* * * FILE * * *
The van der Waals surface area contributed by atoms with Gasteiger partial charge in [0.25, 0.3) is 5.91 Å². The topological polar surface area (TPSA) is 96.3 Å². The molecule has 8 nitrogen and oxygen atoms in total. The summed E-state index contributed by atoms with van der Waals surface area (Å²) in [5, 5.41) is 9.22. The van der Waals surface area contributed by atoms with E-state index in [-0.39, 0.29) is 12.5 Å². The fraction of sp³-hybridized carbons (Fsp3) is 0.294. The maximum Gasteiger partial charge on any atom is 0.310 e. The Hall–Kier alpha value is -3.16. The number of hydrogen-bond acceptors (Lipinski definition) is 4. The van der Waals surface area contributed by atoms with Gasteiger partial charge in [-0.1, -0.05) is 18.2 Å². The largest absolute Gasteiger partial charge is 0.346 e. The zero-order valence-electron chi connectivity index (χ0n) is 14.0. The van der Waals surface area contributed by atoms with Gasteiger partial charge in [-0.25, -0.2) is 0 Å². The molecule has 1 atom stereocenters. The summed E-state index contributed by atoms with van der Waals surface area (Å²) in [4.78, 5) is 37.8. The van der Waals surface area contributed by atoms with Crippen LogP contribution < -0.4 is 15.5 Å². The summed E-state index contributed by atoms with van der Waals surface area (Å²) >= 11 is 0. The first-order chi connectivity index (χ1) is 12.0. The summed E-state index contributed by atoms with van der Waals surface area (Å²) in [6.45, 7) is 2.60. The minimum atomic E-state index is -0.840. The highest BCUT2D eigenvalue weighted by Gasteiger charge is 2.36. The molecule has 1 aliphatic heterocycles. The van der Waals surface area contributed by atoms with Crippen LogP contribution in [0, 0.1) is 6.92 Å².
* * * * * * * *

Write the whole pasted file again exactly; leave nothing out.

The van der Waals surface area contributed by atoms with Gasteiger partial charge in [0.25, 0.3) is 5.91 Å². The topological polar surface area (TPSA) is 96.3 Å². The molecule has 8 nitrogen and oxygen atoms in total. The summed E-state index contributed by atoms with van der Waals surface area (Å²) in [5, 5.41) is 9.22. The van der Waals surface area contributed by atoms with E-state index in [-0.39, 0.29) is 12.5 Å². The fraction of sp³-hybridized carbons (Fsp3) is 0.294. The maximum Gasteiger partial charge on any atom is 0.310 e. The Hall–Kier alpha value is -3.16. The number of hydrogen-bond acceptors (Lipinski definition) is 4. The van der Waals surface area contributed by atoms with Gasteiger partial charge in [-0.1, -0.05) is 18.2 Å². The largest absolute Gasteiger partial charge is 0.346 e. The zero-order valence-electron chi connectivity index (χ0n) is 14.0. The van der Waals surface area contributed by atoms with Gasteiger partial charge in [-0.25, -0.2) is 0 Å². The molecule has 1 atom stereocenters. The summed E-state index contributed by atoms with van der Waals surface area (Å²) in [4.78, 5) is 37.8. The van der Waals surface area contributed by atoms with Crippen LogP contribution < -0.4 is 15.5 Å². The summed E-state index contributed by atoms with van der Waals surface area (Å²) >= 11 is 0. The first-order chi connectivity index (χ1) is 12.0. The summed E-state index contributed by atoms with van der Waals surface area (Å²) in [6.45, 7) is 2.60. The minimum atomic E-state index is -0.840. The highest BCUT2D eigenvalue weighted by Gasteiger charge is 2.36. The molecule has 1 aliphatic heterocycles. The van der Waals surface area contributed by atoms with Crippen LogP contribution in [0, 0.1) is 6.92 Å².